An invisible psychological ceiling was boldly smashed this past year in the auction market for photography. For the first time, a photograph sold at auction cleared the $10M mark in May, and then the same threshold was breached again by another photograph later in November. The previous auction record for a photograph was well under $5M, so these two outcomes felt altogether unexpected and frame-breaking. And while the two vintage prints in question, the first a 1924 print of Man Ray’s Le Violin d’Ingres and the second a 1905 print of Edward Steichen’s The Flatiron, were undeniably iconic photographic rarities, their sales beg the larger question of whether we have seen a seachange in the way the market for photography functions, and whether in particular crossover collectors of Surrealism and Contemporary Art will now be more willing to pay top dollar for key photographs.
Last year we tallied up the results from 76 auctions around the globe, providing data on a wide range of specialist photography and photobook sales, as well as contemporary art auctions that included a significant percentage of photography lots. We also tracked another dozen or so sales where photographs were on offer, but their aggregate value wasn’t enough to merit a full statistical report. In practice, this meant that more photographs continued to be sprinkled into more sales (particularly online), slowly broadening the reach (and liquidity) of the middle and lower end parts of the photo market.
In the slideshow below, the top ten highest priced photography lots sold at auction in 2022 are shown in descending price order, with image details, pre-sale estimates, realized prices (including buyer’s premiums), and venues/dates as background (images courtesy of Christie’s, Sotheby’s, and Phillips, in varying sizes).
Here’s the aggregate data in table form, for easier comparison:
|Top 10 Highest Priced Photography Lots at Auction in 2022 (Artist/Price)|
Of course, the deserving headline here is the massive outcomes for the Man Ray and Steichen prints. But it’s also worth highlighting the solid result for the other Man Ray lot in the list (a 1926 print of Noire et Blanche), whose proceeds would have been good enough to take the top spot in our annual list in any of the years of the past decade.
What’s perhaps more subtle to see in this data is the relative softness that sits underneath those three eye-catching bright lights outcomes at the top. The fact that a photograph sold for roughly $700K made the top ten this year says that the consignments this past year weren’t that deep; in most years past, it would have taken $1M or more of proceeds to get into the top ten.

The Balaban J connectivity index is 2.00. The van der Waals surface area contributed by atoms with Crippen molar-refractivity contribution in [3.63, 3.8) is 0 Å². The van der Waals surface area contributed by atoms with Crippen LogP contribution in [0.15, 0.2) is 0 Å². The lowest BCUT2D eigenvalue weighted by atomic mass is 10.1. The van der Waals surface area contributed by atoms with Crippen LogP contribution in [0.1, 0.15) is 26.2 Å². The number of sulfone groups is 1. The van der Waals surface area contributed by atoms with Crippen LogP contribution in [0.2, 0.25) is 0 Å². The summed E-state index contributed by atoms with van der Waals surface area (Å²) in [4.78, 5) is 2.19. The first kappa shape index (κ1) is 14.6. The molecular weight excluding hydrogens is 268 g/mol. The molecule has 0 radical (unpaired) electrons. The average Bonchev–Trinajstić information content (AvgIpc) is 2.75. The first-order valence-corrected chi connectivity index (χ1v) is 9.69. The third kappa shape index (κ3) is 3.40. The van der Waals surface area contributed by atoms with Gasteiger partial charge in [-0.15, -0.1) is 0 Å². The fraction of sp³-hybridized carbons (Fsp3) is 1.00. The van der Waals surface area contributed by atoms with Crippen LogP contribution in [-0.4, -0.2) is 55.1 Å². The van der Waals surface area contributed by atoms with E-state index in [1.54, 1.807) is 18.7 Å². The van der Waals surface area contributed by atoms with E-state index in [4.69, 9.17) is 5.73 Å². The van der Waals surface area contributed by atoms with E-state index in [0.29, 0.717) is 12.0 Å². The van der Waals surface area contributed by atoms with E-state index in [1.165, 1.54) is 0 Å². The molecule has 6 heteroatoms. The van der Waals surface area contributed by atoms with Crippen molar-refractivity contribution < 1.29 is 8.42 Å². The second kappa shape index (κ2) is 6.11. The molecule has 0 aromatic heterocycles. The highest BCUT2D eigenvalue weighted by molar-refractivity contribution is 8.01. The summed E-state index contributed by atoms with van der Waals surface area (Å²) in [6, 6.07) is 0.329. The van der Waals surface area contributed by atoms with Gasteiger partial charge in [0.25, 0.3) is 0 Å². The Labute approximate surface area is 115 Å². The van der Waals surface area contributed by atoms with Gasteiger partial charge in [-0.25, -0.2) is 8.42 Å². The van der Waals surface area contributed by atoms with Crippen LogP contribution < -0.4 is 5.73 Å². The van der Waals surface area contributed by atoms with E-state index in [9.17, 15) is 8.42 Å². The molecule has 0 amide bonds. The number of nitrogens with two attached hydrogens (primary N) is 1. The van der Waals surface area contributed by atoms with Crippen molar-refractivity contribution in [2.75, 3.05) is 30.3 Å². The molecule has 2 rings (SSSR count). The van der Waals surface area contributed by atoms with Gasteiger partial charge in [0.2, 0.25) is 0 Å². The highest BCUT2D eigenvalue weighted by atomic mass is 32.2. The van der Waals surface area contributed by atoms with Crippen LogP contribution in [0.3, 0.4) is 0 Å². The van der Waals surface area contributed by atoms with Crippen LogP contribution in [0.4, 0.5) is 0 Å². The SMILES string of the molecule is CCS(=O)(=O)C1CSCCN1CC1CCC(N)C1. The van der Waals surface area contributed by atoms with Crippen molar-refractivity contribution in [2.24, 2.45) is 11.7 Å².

The arrival rate of superior photographs always drives these top number tallies, and what the data seems to say is that Christie’s in particular was successful at digging out the key photographic rarities that sold for the highest prices this year, but that overall, the volume of top photography lots being consigned was actually smaller than usual. With economic headwinds and soft stock markets as a current baseline, that pattern doesn’t seem likely to change.
|Highest Priced Photography Lot Sold at Auction, By Year, 2013-2022|
|Man Ray (2022)||$12412500|
|Cindy Sherman (2021)||$3150000|
|Richard Avedon (2020)||$1815000|
|Helmut Newton (2019)||$1820000|
|Richard Prince (2018)||$1695000|
|Man Ray (2017)||$3226500|
|Richard Prince (2016)||$3525000|
|Cindy Sherman (2015)||$2965000|
|Richard Prince (2014)||$3973000|
|Andreas Gursky (2013)||$3511835|
The table above makes abundantly clear just how much of a statistical outlier the outcomes of this past year really were – to jump from up and down from $3M (or even $2M of late) to over $12M is certainly a significant change. Whether it is sustainable depends on those next great consignments that will drive collectors back up to those heights. And as an aside, while a photographic NFT crossed the $1M threshold last year, with the recent deflation of the crypto markets, a rebuilding effort will be needed in that realm to drive demand back up to such prices.
It will be interesting to follow along to see if these few big prices create a cascade of legitimacy that effectively reprices some of the high end photography market in 2023 and beyond, with the applied logic of “if the Man Ray print was worth $12M, this print by X might now plausibly be worth Y”, and whether this energy pulls consignments into the market chasing that potential uptick. If the dam truly has been broken, the trickle could quickly turn into a flood. But balance that against a broader set of less than favorable economic signals and we get a decidedly mixed message, with up and down tussling for dominance.